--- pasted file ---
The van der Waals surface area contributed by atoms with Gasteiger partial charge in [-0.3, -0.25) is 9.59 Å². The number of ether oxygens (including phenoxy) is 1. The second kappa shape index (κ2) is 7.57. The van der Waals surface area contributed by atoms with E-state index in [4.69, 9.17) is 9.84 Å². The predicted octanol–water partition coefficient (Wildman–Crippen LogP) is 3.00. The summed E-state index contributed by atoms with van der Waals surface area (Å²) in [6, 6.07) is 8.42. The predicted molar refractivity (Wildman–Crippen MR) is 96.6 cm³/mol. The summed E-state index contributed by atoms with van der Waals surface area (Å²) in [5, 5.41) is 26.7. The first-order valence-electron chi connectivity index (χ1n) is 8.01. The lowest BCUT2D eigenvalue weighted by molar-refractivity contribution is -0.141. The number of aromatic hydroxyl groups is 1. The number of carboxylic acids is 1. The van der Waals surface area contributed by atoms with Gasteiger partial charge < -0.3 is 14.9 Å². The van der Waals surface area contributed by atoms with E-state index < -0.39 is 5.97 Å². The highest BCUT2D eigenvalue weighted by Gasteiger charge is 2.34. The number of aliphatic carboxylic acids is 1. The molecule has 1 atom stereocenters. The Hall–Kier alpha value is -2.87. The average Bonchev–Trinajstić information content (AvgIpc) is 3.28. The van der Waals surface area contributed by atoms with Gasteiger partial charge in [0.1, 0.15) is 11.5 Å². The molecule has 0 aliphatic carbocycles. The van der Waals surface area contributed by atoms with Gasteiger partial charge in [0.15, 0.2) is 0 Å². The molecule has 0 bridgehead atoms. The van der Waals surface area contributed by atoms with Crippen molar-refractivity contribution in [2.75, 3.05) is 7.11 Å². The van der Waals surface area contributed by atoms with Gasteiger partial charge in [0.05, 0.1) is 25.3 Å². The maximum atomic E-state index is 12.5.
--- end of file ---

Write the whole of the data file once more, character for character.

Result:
The van der Waals surface area contributed by atoms with Gasteiger partial charge in [-0.3, -0.25) is 9.59 Å². The number of ether oxygens (including phenoxy) is 1. The second kappa shape index (κ2) is 7.57. The van der Waals surface area contributed by atoms with E-state index in [4.69, 9.17) is 9.84 Å². The predicted octanol–water partition coefficient (Wildman–Crippen LogP) is 3.00. The summed E-state index contributed by atoms with van der Waals surface area (Å²) in [6, 6.07) is 8.42. The predicted molar refractivity (Wildman–Crippen MR) is 96.6 cm³/mol. The summed E-state index contributed by atoms with van der Waals surface area (Å²) in [5, 5.41) is 26.7. The first-order valence-electron chi connectivity index (χ1n) is 8.01. The lowest BCUT2D eigenvalue weighted by molar-refractivity contribution is -0.141. The number of aromatic hydroxyl groups is 1. The number of carboxylic acids is 1. The van der Waals surface area contributed by atoms with Gasteiger partial charge < -0.3 is 14.9 Å². The van der Waals surface area contributed by atoms with E-state index < -0.39 is 5.97 Å². The highest BCUT2D eigenvalue weighted by Gasteiger charge is 2.34. The number of aliphatic carboxylic acids is 1. The molecule has 1 atom stereocenters. The Hall–Kier alpha value is -2.87. The average Bonchev–Trinajstić information content (AvgIpc) is 3.28. The van der Waals surface area contributed by atoms with Gasteiger partial charge in [0.1, 0.15) is 11.5 Å². The molecule has 0 aliphatic carbocycles. The van der Waals surface area contributed by atoms with Gasteiger partial charge in [0.15, 0.2) is 0 Å². The molecule has 0 bridgehead atoms. The van der Waals surface area contributed by atoms with Crippen molar-refractivity contribution in [2.75, 3.05) is 7.11 Å². The van der Waals surface area contributed by atoms with Gasteiger partial charge in [0.05, 0.1) is 25.3 Å². The maximum atomic E-state index is 12.5.